Recently I had the pleasure to watch Thomas Hart Benton, a 1989 documentary by Ken Burns. This fascinating introduction to the artist’s complicated and dynamic personality inspired me to pay a visit to the Benton mural, America Today, now residing at the Metropolitan Museum of Art. The mural, a series of ten panels originally commissioned by the New School for Social Research in 1930, was sold to AXA Equities in 1984, and then given to the Met in 2012. You can watch a video about the Met’s acquisition here.
From a technical point of view the mural is impressive, especially when you consider that it was designed in just six months, and painted in only three. The compositions are vibrant and electric, crammed with animated scenes of human figures and machinery in perpetual motion. It’s fun to inspect every little scene and try to figure out what's going on in them. You can go and look for yourself at the Metropolitan Museum's slideshow.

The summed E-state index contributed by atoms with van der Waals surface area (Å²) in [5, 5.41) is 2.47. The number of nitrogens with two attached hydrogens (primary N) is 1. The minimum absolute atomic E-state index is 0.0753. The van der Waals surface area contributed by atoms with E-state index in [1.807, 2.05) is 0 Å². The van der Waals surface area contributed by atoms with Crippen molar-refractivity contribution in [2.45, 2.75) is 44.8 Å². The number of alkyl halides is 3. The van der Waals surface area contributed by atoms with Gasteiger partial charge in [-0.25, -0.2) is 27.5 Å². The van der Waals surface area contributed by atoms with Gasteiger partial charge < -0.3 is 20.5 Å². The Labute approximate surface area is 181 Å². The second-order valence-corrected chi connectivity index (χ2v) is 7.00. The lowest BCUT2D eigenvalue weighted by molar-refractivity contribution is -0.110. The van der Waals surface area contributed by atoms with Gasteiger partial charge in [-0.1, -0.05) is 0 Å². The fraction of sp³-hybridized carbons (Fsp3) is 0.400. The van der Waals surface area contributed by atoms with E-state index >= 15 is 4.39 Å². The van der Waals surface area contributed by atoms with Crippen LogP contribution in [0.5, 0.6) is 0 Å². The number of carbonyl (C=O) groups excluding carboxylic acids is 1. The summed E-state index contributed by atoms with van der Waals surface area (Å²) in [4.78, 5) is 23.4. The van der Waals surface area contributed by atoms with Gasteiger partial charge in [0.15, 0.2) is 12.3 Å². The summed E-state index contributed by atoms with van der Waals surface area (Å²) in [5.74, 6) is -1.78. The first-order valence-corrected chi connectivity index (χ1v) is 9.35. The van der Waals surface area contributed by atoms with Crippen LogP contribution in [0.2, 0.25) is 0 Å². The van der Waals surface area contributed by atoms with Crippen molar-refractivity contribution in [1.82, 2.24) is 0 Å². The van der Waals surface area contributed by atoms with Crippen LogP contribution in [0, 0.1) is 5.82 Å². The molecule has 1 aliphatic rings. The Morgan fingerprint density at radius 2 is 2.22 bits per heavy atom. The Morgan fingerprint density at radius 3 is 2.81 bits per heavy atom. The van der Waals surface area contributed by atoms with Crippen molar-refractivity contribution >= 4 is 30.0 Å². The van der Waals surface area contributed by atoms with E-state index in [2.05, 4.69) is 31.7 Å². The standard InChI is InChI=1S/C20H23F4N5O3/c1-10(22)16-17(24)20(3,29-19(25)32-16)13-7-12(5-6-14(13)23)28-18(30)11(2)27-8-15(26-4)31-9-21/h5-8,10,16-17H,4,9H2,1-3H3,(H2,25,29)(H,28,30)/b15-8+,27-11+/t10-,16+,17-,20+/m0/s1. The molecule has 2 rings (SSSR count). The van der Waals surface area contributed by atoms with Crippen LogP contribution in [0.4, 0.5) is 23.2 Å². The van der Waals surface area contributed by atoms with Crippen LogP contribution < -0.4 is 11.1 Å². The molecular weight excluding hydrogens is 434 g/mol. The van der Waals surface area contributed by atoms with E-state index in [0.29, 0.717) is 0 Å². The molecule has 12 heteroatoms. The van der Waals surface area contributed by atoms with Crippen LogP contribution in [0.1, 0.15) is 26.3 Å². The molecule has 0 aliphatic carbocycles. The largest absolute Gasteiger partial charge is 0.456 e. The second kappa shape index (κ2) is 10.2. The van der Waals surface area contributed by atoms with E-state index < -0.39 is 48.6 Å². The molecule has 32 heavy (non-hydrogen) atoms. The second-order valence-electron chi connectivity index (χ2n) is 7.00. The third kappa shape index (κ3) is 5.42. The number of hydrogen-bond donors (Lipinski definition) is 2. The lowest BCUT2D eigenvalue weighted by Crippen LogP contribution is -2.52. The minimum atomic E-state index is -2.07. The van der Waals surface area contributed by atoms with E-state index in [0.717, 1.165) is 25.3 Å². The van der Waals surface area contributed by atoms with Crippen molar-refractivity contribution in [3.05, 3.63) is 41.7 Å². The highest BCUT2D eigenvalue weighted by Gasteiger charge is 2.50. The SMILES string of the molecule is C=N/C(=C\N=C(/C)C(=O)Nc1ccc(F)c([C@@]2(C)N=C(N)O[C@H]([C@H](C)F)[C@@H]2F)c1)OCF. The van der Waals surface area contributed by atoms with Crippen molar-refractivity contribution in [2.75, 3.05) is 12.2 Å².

It's Alive, It's Alive!
The Soft, Gooey Center
The book has loads of large color plates, and is an interesting read. It explains in detail just how complex a painter and human being Thomas Hart Benton was. So I recommend checking out the mural, the book and the DVD even if, like me, Benton didn't make your top ten list of favorite painters.